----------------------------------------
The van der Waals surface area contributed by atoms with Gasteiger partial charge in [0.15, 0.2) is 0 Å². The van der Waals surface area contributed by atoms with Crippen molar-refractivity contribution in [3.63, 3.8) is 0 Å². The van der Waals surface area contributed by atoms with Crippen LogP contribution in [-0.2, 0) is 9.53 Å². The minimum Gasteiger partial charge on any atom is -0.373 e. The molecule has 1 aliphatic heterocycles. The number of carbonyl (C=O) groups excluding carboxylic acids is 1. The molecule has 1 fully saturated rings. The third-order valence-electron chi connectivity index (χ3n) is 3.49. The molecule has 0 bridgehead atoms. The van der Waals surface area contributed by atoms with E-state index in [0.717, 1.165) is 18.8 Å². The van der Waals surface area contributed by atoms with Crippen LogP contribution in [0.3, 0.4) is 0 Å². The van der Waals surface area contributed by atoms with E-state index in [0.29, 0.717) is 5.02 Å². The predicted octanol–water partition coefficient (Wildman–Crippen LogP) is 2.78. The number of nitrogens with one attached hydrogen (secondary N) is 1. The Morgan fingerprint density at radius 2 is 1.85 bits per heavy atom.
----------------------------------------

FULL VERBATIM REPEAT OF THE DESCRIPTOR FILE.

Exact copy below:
The van der Waals surface area contributed by atoms with Gasteiger partial charge in [0.15, 0.2) is 0 Å². The van der Waals surface area contributed by atoms with Crippen molar-refractivity contribution in [3.63, 3.8) is 0 Å². The van der Waals surface area contributed by atoms with Crippen LogP contribution in [-0.2, 0) is 9.53 Å². The minimum Gasteiger partial charge on any atom is -0.373 e. The molecule has 1 aliphatic heterocycles. The number of carbonyl (C=O) groups excluding carboxylic acids is 1. The molecule has 1 fully saturated rings. The third-order valence-electron chi connectivity index (χ3n) is 3.49. The molecule has 0 bridgehead atoms. The van der Waals surface area contributed by atoms with E-state index in [0.717, 1.165) is 18.8 Å². The van der Waals surface area contributed by atoms with Crippen LogP contribution in [0.3, 0.4) is 0 Å². The van der Waals surface area contributed by atoms with E-state index in [0.29, 0.717) is 5.02 Å². The predicted octanol–water partition coefficient (Wildman–Crippen LogP) is 2.78. The number of nitrogens with one attached hydrogen (secondary N) is 1. The Morgan fingerprint density at radius 2 is 1.85 bits per heavy atom.